Let's all simmer down, now. MW is a 17 year old girl, playing a game she (hopefully still)loves. As a former athlete, I admire her ambition to become the best player she can be by testing herself against the best players in the world, even though this may not be the best way for her to win tournaments, or even reach her full potential. Are her parents too pushy? Maybe. Meanwhile, she has already successfully provided for the financial security of her family, for now and for generations to come. Worst case, she suffers as Jennifer Capriati did. She will be an adult soon enough and will find her own way eventually. Good Luck, Michelle!

Anonymous said...

It is amazing to see the vitriol aroused in some people on the subject of Michelle Wie. Michelle may be guilty of coming back too soon and then having to make a very difficult decision, one with no good outcomes in the PR sense. Annika is correct, Michelle demonstrated a questionable degree of class . . . or rather her team did. But she is still learning how to be classy (including how to control her "team"), difficult for those long on talent combined with "handlers", media, and adoring fans eager to be a part of the impossible/improbable.

All of us who watch have a hand in Michelle's situation; we all contributed in some small way. Why don't we let her do what she has to do, experience the ups and downs that she must and let her undergo the sometimes painful experience of learning to be a champion. If you watch her on camera and on course, it is quite clear that she has the means and the mind to become as classy a champion as any other we admire.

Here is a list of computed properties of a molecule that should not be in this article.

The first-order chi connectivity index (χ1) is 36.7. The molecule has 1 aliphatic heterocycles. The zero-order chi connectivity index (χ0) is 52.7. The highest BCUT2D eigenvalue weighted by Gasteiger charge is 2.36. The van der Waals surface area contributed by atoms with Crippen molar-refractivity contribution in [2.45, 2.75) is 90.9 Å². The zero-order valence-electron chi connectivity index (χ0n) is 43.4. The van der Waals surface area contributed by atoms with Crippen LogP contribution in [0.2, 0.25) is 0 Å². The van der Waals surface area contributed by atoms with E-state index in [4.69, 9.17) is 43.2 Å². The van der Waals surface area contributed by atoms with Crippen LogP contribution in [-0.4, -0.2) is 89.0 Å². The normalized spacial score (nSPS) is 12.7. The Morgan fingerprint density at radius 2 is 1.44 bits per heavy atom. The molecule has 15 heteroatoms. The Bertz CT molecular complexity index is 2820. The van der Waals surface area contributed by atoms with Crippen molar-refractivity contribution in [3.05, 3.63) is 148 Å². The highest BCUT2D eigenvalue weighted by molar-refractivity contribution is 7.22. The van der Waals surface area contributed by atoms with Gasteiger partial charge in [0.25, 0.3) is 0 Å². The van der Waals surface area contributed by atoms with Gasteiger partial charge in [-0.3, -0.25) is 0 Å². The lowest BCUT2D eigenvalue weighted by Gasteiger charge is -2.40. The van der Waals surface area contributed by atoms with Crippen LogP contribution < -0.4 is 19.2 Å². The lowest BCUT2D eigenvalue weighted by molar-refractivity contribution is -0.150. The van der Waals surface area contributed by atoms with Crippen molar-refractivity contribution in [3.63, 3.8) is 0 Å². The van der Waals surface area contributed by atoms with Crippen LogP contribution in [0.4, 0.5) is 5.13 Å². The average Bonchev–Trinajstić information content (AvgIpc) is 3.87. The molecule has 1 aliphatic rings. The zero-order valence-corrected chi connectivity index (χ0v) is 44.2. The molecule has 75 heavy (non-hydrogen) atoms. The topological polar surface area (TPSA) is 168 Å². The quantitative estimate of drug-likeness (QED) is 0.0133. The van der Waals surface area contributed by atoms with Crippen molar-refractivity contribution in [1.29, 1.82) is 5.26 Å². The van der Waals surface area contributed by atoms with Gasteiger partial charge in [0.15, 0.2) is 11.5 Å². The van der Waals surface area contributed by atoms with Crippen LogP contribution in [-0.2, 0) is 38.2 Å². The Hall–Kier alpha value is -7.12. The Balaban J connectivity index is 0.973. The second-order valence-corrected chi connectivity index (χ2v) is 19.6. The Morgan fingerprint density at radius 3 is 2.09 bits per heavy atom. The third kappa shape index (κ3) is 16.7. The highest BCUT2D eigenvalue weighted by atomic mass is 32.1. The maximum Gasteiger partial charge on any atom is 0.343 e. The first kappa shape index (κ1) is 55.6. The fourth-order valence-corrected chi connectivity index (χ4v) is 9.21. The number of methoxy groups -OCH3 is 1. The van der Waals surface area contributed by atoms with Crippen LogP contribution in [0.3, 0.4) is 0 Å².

Anonymous said...

I am sick of hearing about this over hyped loser. Has she ever actually won an event on the LPGA? Has she ever made the cut in any of the men's tourneys she has scammed her way into? How has she earned the amount of attention she gets? She is just the latest in the long line of over hyped, ESPN promoted, "cultural" athletic phenoms. Reminds me of Danica (sp?) Patrick, just another annoying "the girls can play with the boys!" pipe dream athlete. No substance to her whatsoever. By the way, she's 17 now, aren't there several people on the LPGA around her age that have actually won tourneys and proved their worth? Let's talk about them maybe? Also, she is not even the least bit attractive so let's not act like that's why she is so talked about. Now Natalie Gulbis, that's that a different story!